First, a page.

American Cas. Co. v. WrightAnnotate this Case
554 So. 2d 1015 (1989)
AMERICAN CASUALTY COMPANY v. Calvin W. WRIGHT, d/b/a Wright & Sons Trucking Company, et al.
Supreme Court of Alabama.
November 9, 1989.
Rehearing Denied December 22, 1989.
A. Courtney Crowder of Roberts, Davidson, Wiggins & Crowder, Tuscaloosa, for appellant.
Ritchie Tipton of deGraffenried, Tipton & Donaldson, Tuscaloosa, for appellees.
*1016 HOUSTON, Justice.
American Casualty Insurance Company, Inc. ("American Casualty"), filed a declaratory judgment action against Calvin W. Wright, d/b/a Wright & Sons Trucking Company ("Wright"), Ralph Williams & Associates ("Williams"), and John Green ("employee"), seeking to have its workmen's compensation insurance policy construed to determine whether there was coverage for Wright during an alleged period of lapse in that coverage. The trial court heard ore tenus evidence and found that American Casualty, by its conduct after knowledge of all the relevant facts, had waived its right to claim forfeiture of coverage under the policy for nonpayment of the renewal premium. American Casualty appealed.
Under the ore tenus rule, the trial court's decision, where supported by the evidence, is presumed correct and should be reversed only if the judgment is found to be plainly and palpably wrong, after a consideration of all the evidence and after making all inferences that can logically be drawn from the evidence. See City of Birmingham v. Sansing Sales of Birmingham, Inc., 547 So. 2d 464 (Ala.1989); King v. Travelers Ins. Co., 513 So. 2d 1023 (Ala. 1987); Robinson v. Hamilton, 496 So. 2d 8 (Ala.1986). The trial court's judgment will be affirmed if there is credible evidence to support the judgment. City of Birmingham v. Sansing Sales of Birmingham, Inc., supra; McCrary v. Butler, 540 So. 2d 736 (Ala.1989); Jones v. Jones, 470 So. 2d 1207 (Ala.1985).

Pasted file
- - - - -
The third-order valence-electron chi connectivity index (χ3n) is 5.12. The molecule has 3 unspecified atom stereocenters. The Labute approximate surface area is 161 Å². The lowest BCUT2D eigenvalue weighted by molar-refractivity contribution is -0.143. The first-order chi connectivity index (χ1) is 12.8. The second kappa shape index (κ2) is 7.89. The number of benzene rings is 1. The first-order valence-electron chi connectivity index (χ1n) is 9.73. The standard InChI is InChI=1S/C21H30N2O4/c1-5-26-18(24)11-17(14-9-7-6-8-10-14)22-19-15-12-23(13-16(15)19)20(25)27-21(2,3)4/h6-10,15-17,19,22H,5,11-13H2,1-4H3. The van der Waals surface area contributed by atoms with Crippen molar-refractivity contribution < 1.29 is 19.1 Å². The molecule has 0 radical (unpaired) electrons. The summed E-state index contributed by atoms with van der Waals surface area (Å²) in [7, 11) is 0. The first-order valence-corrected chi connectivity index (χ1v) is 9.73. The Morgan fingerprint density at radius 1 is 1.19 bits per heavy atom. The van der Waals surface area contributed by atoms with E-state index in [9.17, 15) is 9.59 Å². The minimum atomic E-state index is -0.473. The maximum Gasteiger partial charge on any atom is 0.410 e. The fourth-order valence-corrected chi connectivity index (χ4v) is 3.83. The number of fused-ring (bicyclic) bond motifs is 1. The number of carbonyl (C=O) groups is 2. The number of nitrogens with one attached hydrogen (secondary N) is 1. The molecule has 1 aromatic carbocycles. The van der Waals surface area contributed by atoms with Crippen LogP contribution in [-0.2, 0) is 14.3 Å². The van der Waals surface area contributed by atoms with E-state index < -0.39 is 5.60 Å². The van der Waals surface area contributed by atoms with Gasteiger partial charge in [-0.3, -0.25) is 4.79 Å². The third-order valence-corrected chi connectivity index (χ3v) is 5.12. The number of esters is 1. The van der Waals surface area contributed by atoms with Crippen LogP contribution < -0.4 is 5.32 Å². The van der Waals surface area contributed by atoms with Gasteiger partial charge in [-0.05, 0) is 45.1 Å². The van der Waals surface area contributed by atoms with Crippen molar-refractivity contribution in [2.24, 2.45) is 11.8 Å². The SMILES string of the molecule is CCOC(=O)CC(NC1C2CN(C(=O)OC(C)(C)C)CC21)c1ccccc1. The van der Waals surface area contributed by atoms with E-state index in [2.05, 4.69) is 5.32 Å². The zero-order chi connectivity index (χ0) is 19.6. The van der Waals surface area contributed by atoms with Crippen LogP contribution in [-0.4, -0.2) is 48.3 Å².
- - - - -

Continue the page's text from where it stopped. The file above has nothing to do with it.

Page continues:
The issue before us is whether the trial court's finding that American Casualty's conduct, after it had received late payment of the renewal premium, constituted a waiver of its right to claim forfeiture was plainly and palpably erroneous. We hold that the trial court's finding was not plainly and palpably wrong.
Judge J.B. Baird's order concisely presented the reasons for his decision; therefore, we adopt his order as part of our opinion:"The plaintiff, American Casualty Company, Inc., having filed its complaint for declaratory judgment in the above-styled cause, the case was heard by this Court, sitting without a jury, on August 30, 1988, at which time the parties presented evidence in the form of testimony, exhibits and deposition transcripts with attached exhibits. "The Court having heard the evidence, reviewed the exhibits and deposition transcripts with attached exhibits, makes the following findings of fact: "1. American Casualty Company, Inc., issued a workmen's compensation insurance policy to Calvin W. Wright, d/b/a Wright and Sons Trucking Company ("Wright") on August 19, 1986, effective through August 19, 1987. "2. American Casualty Company, Inc., offered to renew the policy if the renewal premium was received by August 19, 1987. "3. The premium was received by American Casualty Company, Inc., on September 1, 1987. "4. American Casualty Company, Inc., retained the premium payment. "5. John Green, an employee of Wright, was injured on August 25, 1987. "6. American Casualty Company, Inc., received actual notice of the injury on September 22, 1987. "7. On September 22, 1987, American Casualty Company, Inc., hired Rehabilitation Consultants, Inc. to perform medical services for the injured employee. "8. Rehabilitation Consultants, Inc., performed medical services for the benefit of the injured employee at the request of American Casualty Company, Inc. for approximately one (1) month. "9. By providing medical services to the injured employee, American Casualty Co., Inc., performed a duty required under the workmen's compensation insurance policy it issued to Wright. "10. On October 21, 1987, American Casualty Company, Inc., mailed notice informing Wright that it intended to apply the renewal premium payment prospectively from September 1, 1987. *1017 WHEREFORE, the above premises considered, it is the finding of this Court that American Casualty Company, Inc., by its conduct after knowledge of all the relevant facts, waived its right to claim forfeiture of coverage under the policy for non-payment of the renewal premium. "It is therefore the ORDER and JUDGMENT of this Court that American Casualty Company, Inc., owes coverage to Wright under its workmen's compensation insurance policy for the injury to Wright's employee which occurred on August 25, 1987. "DONE this the 11th day of October, 1988."